The Trafficking in Persons (TIP) Report is the U.S. Government’s principal diplomatic tool to engage foreign governments on human trafficking. It is also the world’s most comprehensive resource of governmental anti-human trafficking efforts and reflects the U.S. Government’s commitment to global leadership on this key human rights and law enforcement issue. It represents an updated, global look at the nature and scope of trafficking in persons and the broad range of government actions to confront and eliminate it. The U.S. Government uses the TIP Report to engage foreign governments in dialogues to advance anti-trafficking reforms and to combat trafficking and to target resources on prevention, protection and prosecution programs. Worldwide, the report is used by international organizations, foreign governments, and nongovernmental organizations alike as a tool to examine where resources are most needed. Freeing victims, preventing trafficking, and bringing traffickers to justice are the ultimate goals of the report and of the U.S Government's anti-human trafficking policy.

In the TIP Report, the Department of State places each country onto one of three tiers based on the extent of their governments’ efforts to comply with the “minimum standards for the elimination of trafficking” found in Section 108 of the TVPA. While Tier 1 is the highest ranking, it does not mean that a country has no human trafficking problem. On the contrary, a Tier 1 ranking indicates that a government has acknowledged the existence of human trafficking, made efforts to address the problem, and complies with the TVPA’s minimum standards. Each year, governments need to demonstrate appreciable progress in combating trafficking to maintain a Tier 1 ranking.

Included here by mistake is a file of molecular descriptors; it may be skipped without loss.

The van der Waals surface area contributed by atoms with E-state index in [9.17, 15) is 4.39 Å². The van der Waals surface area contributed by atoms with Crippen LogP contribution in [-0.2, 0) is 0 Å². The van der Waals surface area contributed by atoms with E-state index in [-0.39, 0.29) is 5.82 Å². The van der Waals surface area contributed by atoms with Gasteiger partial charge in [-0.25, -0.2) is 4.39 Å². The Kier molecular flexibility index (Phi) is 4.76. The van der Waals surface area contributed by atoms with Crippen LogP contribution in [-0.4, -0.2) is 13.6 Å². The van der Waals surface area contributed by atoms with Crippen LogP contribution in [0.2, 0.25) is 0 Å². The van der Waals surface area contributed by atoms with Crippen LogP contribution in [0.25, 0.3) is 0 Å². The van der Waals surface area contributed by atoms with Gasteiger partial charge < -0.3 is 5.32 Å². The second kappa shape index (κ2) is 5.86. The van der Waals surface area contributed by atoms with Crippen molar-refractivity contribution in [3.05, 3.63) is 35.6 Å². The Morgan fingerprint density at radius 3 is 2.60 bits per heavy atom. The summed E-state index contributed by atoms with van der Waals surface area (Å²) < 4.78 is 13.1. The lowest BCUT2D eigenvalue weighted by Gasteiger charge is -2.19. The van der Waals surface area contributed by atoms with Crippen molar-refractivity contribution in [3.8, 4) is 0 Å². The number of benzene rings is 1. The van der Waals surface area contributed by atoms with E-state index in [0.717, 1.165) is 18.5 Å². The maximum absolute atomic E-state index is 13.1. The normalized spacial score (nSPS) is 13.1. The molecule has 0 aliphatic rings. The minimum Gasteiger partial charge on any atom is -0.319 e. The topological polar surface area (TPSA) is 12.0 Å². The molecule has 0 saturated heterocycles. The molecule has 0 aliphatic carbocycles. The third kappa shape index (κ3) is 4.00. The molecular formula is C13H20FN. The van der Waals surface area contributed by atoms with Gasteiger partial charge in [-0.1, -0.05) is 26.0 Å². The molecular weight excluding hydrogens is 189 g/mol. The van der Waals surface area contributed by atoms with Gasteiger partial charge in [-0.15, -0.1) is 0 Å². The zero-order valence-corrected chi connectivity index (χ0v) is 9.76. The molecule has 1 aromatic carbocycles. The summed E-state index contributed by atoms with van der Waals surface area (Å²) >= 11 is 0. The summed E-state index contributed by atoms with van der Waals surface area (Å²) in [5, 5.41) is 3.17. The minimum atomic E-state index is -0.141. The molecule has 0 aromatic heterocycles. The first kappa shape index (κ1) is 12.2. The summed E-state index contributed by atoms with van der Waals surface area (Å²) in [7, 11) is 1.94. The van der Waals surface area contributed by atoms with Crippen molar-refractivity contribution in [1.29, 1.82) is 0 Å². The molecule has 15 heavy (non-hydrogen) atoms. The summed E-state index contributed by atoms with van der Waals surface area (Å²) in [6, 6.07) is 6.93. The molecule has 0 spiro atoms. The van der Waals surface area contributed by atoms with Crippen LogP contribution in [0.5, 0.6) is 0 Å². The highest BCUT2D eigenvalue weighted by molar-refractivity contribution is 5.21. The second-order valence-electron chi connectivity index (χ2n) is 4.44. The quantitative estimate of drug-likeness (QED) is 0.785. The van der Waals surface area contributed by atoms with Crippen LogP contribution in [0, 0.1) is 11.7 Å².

Here are a few of the victims' stories recounted in the Report:


Tanya was only 11 years old when her mother traded her to a drug dealer for sex, in exchange for heroin. Both Tanya’s mother and the drug dealer have been indicted on multiple charges, including sex trafficking. In addition, the drug dealer was accused of rape as well as videotaping his sex crimes. At the end of the school year, after four months of such abuse and being forced to take heroin, Tanya went to live with her father and stepmother and confided in them about what had happened. Both her mother and the drug dealer face the possibility of life in prison if convicted on all counts.


At 13 years old, Effia moved to the United States with family friends, excited to learn English and go to school—something her parents in Ghana could not afford. When she arrived, these so-called friends forbade her from attending school and forced her to clean, cook, and watch their children for up to 18 hours a day. The father physically and sexually abused her. Effia received no payment and could not use the telephone or go outside. Six years later, after a particularly severe beating, she escaped the house and a neighbor called the police. With help from an NGO, Effia is finally in school and plans to become a nurse.


Over a period of several years, five Ukrainian brothers fraudulently promised 70 Ukrainians well-paying janitorial jobs at retail stores in the United States. They further lured the workers with promises to pay for their room and board and all their travel expenses. Once the workers arrived in the United States, however, the traffickers exacted reimbursement for $10,000-$50,000 in travel debts, making them work 10 to 12 hours per day, seven days a week to repay the debt, almost never providing compensation. The brothers abused the workers physically, psychologically, and sexually, and threatened to hurt the workers’ families if they disobeyed. The brothers brought many of the workers into the United States illegally through Mexico. Over time, several new recruits were detained at the border and other victims bravely came forward, exposing the trafficking ring. Four of the brothers were convicted on charges of human trafficking; one remains a fugitive and is thought to be in Ukraine.


The report offers reports on trafficking in various countries.  Here is the discussion of Thailand